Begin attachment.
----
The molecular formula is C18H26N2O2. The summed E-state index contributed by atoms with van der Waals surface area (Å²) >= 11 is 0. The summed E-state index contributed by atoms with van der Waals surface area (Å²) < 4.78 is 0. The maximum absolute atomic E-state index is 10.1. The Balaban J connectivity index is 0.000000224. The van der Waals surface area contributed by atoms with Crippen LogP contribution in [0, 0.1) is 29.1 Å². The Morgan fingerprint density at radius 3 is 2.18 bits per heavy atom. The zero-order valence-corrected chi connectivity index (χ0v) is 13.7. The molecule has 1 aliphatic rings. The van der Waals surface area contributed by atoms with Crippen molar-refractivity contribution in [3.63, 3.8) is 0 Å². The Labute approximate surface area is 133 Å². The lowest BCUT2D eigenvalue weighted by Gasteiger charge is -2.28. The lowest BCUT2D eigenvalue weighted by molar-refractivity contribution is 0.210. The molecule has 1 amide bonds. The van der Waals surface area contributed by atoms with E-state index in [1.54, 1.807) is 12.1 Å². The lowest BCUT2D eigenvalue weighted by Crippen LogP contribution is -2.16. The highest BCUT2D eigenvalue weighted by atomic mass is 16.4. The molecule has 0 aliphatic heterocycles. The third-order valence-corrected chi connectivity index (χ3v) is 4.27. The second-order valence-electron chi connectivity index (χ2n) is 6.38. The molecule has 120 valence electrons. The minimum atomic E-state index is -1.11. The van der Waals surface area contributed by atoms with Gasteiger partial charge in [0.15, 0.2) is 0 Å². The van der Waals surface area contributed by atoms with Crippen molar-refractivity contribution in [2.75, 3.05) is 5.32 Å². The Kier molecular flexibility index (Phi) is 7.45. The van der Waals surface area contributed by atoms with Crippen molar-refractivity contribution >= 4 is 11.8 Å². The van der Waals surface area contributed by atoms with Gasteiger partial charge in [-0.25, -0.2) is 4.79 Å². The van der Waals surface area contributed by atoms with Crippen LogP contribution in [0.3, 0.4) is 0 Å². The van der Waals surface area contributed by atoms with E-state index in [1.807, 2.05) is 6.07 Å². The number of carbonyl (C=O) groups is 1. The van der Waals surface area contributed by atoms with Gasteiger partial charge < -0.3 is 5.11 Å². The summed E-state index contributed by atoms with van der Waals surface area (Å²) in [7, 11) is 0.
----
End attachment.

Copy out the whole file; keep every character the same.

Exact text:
The molecular formula is C18H26N2O2. The summed E-state index contributed by atoms with van der Waals surface area (Å²) >= 11 is 0. The summed E-state index contributed by atoms with van der Waals surface area (Å²) < 4.78 is 0. The maximum absolute atomic E-state index is 10.1. The Balaban J connectivity index is 0.000000224. The van der Waals surface area contributed by atoms with Crippen LogP contribution in [0, 0.1) is 29.1 Å². The Morgan fingerprint density at radius 3 is 2.18 bits per heavy atom. The zero-order valence-corrected chi connectivity index (χ0v) is 13.7. The molecule has 1 aliphatic rings. The van der Waals surface area contributed by atoms with Crippen molar-refractivity contribution in [3.63, 3.8) is 0 Å². The Labute approximate surface area is 133 Å². The lowest BCUT2D eigenvalue weighted by Gasteiger charge is -2.28. The lowest BCUT2D eigenvalue weighted by molar-refractivity contribution is 0.210. The molecule has 1 amide bonds. The van der Waals surface area contributed by atoms with E-state index in [1.54, 1.807) is 12.1 Å². The lowest BCUT2D eigenvalue weighted by Crippen LogP contribution is -2.16. The highest BCUT2D eigenvalue weighted by atomic mass is 16.4. The molecule has 0 aliphatic heterocycles. The third-order valence-corrected chi connectivity index (χ3v) is 4.27. The second-order valence-electron chi connectivity index (χ2n) is 6.38. The molecule has 120 valence electrons. The minimum atomic E-state index is -1.11. The van der Waals surface area contributed by atoms with Gasteiger partial charge in [0.15, 0.2) is 0 Å². The van der Waals surface area contributed by atoms with Crippen molar-refractivity contribution in [2.75, 3.05) is 5.32 Å². The Kier molecular flexibility index (Phi) is 7.45. The van der Waals surface area contributed by atoms with Crippen molar-refractivity contribution >= 4 is 11.8 Å². The van der Waals surface area contributed by atoms with Gasteiger partial charge in [-0.25, -0.2) is 4.79 Å². The van der Waals surface area contributed by atoms with Crippen LogP contribution in [0.3, 0.4) is 0 Å². The van der Waals surface area contributed by atoms with E-state index in [1.807, 2.05) is 6.07 Å². The number of carbonyl (C=O) groups is 1. The van der Waals surface area contributed by atoms with Gasteiger partial charge < -0.3 is 5.11 Å². The summed E-state index contributed by atoms with van der Waals surface area (Å²) in [7, 11) is 0.